Normally, symptoms of an asthma attack include coughing (primarily at night), shortness of breath, wheezing, and chest pressure. Asthmatic symptoms are generally caused by inflammation in the bronchial tubes, which are lined with sticky secretions. This in turn produces irritation, which leads to coughing and other symptoms as the body’s natural attempt to “clear” the bronchial tubes. Asthma attacks, on the other hand, occur when these symptoms rapidly become worse. Individuals may gasp for air and breathe rapidly while muscles in the chest and neck tighten (a phenomenon called retractions).
First, it is necessary to identify your child’s most common triggers for an asthma attack. Whether it be anxiety, intense exercise, or the presence of certain irritants in the air (smoke, for example), identifying triggers will help your child avoid severe asthma attacks in the future. The knowledge itself is extremely important, as it helps your child make positive decisions about his or her environment before irritants become a problem. Talk to your child honestly and openly about the problem, as many young children will not understand why they keep coughing and wheezing when other children do not. Make sure they understand that asthma is a serious problem but also a treatable one. Teach your child to take their symptoms seriously despite the social inconvenience this may cause. You may wish to engage your child’s teachers directly regarding environmental triggers and treatment procedures. The more the child’s teachers know, the faster your child can respond to symptoms effectively without causing problems in the classroom.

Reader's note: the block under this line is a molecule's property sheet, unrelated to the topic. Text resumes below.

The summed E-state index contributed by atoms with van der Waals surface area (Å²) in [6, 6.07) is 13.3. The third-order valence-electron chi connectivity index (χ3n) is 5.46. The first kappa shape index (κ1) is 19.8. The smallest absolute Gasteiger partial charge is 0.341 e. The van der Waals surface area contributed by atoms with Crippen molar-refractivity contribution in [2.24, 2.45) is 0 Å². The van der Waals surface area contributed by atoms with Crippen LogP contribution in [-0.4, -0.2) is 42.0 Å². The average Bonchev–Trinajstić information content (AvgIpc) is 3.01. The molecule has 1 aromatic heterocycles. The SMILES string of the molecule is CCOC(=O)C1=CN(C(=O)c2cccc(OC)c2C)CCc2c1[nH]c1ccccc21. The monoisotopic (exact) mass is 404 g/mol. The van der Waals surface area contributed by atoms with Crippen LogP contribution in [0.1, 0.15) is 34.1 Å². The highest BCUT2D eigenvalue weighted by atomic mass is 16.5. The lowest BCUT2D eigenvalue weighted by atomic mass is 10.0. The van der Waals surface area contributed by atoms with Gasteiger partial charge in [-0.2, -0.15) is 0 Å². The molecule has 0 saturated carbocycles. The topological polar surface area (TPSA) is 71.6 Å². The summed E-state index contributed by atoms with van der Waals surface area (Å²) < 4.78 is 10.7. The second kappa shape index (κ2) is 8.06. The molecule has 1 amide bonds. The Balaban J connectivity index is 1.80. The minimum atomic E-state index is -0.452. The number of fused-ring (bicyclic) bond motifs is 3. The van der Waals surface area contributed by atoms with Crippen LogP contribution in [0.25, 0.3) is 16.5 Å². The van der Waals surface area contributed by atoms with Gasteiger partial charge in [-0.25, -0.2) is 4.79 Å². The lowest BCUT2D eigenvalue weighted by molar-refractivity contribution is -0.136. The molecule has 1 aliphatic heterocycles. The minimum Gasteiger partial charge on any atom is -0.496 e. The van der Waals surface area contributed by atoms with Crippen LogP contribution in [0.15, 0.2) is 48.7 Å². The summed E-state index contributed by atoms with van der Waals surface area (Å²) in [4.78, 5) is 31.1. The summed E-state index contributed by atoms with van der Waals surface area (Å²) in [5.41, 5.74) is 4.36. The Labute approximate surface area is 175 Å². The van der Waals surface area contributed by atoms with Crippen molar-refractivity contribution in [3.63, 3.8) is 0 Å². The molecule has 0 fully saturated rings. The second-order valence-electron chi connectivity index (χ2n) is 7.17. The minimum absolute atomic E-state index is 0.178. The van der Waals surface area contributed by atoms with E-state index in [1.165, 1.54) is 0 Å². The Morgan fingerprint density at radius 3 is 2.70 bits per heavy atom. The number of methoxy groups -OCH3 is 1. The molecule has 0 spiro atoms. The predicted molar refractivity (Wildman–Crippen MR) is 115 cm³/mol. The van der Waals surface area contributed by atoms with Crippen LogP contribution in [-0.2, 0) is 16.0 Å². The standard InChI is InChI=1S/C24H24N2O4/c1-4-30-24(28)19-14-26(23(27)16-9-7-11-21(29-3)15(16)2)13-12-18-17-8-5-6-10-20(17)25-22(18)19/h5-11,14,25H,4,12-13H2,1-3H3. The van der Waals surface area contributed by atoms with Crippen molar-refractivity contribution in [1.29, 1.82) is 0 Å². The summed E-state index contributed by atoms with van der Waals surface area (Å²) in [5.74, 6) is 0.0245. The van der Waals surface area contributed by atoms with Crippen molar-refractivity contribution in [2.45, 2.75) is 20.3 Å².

Your doctor will likely know more about your child’s asthma attacks and may have additional recommendations for treatment. Both you and your child (if your child is old enough) should know how to operate the peak flow meter, which is used to monitor a person’s breathing. Should the peak flow numbers decline, you know that a worsening of asthma symptoms will follow shortly. Peak flow meters allow children and parents to make arrangements regarding their surroundings to minimize the chances of a severe asthma attack.
Alternatively, several medications may also be used in conjunction with peak flow meters to quickly alleviate asthmatic symptoms, especially during an emergency. Talk with your doctor to determine the best medications that correspond with the severity of your child’s asthma attacks. Train your child to recognize the symptoms of an oncoming attack, especially the symptoms that could potentially trigger a severe episode and warrant medication. Your doctor, as well as local pharmacists, will be able to help in training both you and your child to administer the medications properly. Be sure to clear up any questions you may have while you are still with your doctor, as an asthma attack may depend on a quick and effective response.